the case of the brownie

Examining Aggression, Trauma & Apathy in Black Males

Myths created fear concealing the truth. Everything depends on deconstructing the myths.

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An exploration of historical and current events framing the perception of Black masculinity in the context of racial stigma and societal expectations. Each chapter examines critical topics and the adversarial relationship between Black males and mental health, school or criminal justice systems. Discussions concerning overincarceration, increase in suicide, violence, addiction, among other ills continues to be a focus point, without any tangible solutions. This book is written for the social worker seeking a better understanding of how to treat Black males or the mother attempting to support her son. It provides a necessary alternate perspective for police officers and teachers to develop solutions aimed at destroying the school to prison pipeline. The Case of the Brownie is for any reader interested in understanding the effects of trauma on Black males to advocate for transformative solutions, whether in a household, school, church, sports team or prison.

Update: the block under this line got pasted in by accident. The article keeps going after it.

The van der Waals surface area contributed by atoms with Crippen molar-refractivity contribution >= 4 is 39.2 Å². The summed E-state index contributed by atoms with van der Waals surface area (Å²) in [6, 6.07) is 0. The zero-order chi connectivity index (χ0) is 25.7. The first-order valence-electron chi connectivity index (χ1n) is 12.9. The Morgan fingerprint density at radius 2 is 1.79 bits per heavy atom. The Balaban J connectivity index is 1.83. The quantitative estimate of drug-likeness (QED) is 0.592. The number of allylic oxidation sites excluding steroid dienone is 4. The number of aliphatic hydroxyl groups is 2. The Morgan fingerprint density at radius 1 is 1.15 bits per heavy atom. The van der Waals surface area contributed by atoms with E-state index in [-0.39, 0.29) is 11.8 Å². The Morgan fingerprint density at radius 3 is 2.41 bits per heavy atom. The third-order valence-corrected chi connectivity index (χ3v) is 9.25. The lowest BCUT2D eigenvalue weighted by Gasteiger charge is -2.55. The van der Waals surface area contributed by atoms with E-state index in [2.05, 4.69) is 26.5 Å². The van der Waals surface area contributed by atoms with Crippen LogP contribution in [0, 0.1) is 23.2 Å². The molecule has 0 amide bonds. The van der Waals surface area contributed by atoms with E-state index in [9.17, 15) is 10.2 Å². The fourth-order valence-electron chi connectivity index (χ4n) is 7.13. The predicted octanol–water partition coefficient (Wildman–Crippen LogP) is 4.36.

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Examining Unconventional and Mischaracterized

Trauma Expressions in Black Males


As we move towards a more culturally responsive approach to behavioral health and trauma, it is important to examine the influence of implicit bias on how behavioral health professionals identify trauma in clients. Historically, research defining the symptom criteria and by extension symptom definitions of mental illness and trauma, have been acquired from a largely homogeneous sample, which excluded racial ethnic minorities, as well as, other marginalized groups.


In understanding the effects of trauma to be a deeply personal experience, defined by each individual, it is important to challenge the characterizations of what is an acceptable expression of trauma. Research related to depression and mood disorders for Black males has been limited to 19 studies, leaving a significant gap in knowledge impacting assessments, diagnosis, referrals and ultimately treatment.


Addressing trauma, both clinically and culturally, requires behavioral health professionals to challenge what we think we know, to effectively advocate for those unable to articulate their experience within a diagnostic or philosophical criteria. This workshop will review current literature and practices and offer strategies to support professionals and clients.

The workshop can be tailored to meet the needs of the participants. Submit an inquiry to get started!